Another traditional subject covered is that “we are looking at achieving maturity level 3, we do not need to go higher (it is too expensive)” and the question “is this little bit enough to satisfy the maturity level?”

We must ask ourselves how much money I am willing to spend on getting a piece of paper in the lobby. It might open the door to being able to respond to a request for proposal from a potential customer, but that paper will not noticeably improve quality, time-to-market, productivity, reliability, ability to meet deadlines, customer satisfaction, employee retention, or make sure repeat business from satisfied customers. Just like a university diploma does not make you intelligent.

The aim of an improvement programme, of a change programme (using CMMI or any other technique) is to improve organizational performance, and not to implement fancy processes. If what you are doing does not help you to manage your organizational performance, you are wasting time and energy and not really improving anything. It is the difference between studying what may be useful in your career and studying to pass the test and forget everything the next day.

CMMI, ISO, Six-Sigma, Lean and the others are not necessary to improve organizational performance: they are tools and if they are used intelligently, they may help guide you, but implementing them without thinking will only lead to expensive long-term failure. Within CMMI, there is a process area called “Organizational Performance Management” (or OPM). OPM is listed at the highest level (maturity level 5), because this is the goal, the rest of the model, practices, goals, process areas, etc. are only some of the steps which are required to be able to manage your organizational performance effectively and efficiently.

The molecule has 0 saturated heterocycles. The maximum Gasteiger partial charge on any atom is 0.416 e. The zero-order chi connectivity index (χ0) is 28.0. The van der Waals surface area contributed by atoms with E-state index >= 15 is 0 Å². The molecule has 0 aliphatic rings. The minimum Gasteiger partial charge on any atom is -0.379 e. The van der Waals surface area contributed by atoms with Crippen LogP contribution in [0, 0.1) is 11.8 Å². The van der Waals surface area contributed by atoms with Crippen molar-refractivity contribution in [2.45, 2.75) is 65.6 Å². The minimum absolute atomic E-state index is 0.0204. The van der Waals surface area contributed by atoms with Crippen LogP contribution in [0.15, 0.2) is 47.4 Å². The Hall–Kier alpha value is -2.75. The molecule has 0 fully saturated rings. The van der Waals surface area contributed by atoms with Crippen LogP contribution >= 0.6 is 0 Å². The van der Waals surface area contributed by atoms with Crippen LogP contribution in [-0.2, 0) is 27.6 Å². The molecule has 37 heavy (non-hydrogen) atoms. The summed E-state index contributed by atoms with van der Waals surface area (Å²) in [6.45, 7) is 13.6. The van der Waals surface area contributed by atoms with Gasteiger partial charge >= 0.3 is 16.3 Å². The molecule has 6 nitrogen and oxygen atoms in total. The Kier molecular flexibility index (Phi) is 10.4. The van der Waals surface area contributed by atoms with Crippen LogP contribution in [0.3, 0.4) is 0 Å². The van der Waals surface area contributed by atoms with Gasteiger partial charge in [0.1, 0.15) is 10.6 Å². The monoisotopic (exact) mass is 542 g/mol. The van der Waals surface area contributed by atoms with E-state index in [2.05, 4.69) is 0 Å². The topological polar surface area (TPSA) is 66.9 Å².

Managing performance requires understanding performance. That can only be done when you have stabilized the performance of your teams, projects, services and are delivering products in a predictable way. In order to do that, you need to understand the level of predictability of your most important work practices (or processes), which means they need to be regularly monitored and analysed. You can only do that if you are sharing the practices in teams and projects enough to get statistically significant data. And of course, you only want to share the practices and processes which are bringing real benefit to your business, your staff, your products and services.

And so, we look  at what you need to do, from the beginning, we can travel through your capability maturity (maturity is how well you know your own strengths and weaknesses, how well you understand what are the limits of your potential, this comes with time, experience, successes and failures).

The first step we must consider is what you are trying to achieve. If I talk about your productivity, what do you understand? Are you trying to produce the highest number of widgets, reduce the time to market, offer zero-defect products, or be the cheapest service provider in the world? This is necessarily the first step in your improvement programme: decide, define, document and distribute your vision for the organization; there is little point in trying to be recognized as the best in the world, if your staff is cutting corners to keep down costs. Your goals are well communicated, and you are putting metrics in place which support them. From the start, you need to understand that people act according to how they are measured. I am always amazed at the number of companies which tell me that “quality” is their primary motivation, but then only measure delays and budgets: you are in fact communicating that quality means fast and cheap.

After this, you need to allow the professionals to do their jobs as they believe is most appropriate to meet these goals. The results, practices and methods are analysed and compared so that we can figure which are the tools, practices and processes worth sharing across the organization. Once they are shared, we can start to measure the predictability of the results and refine them which will finally allow us to manage our organizational performance.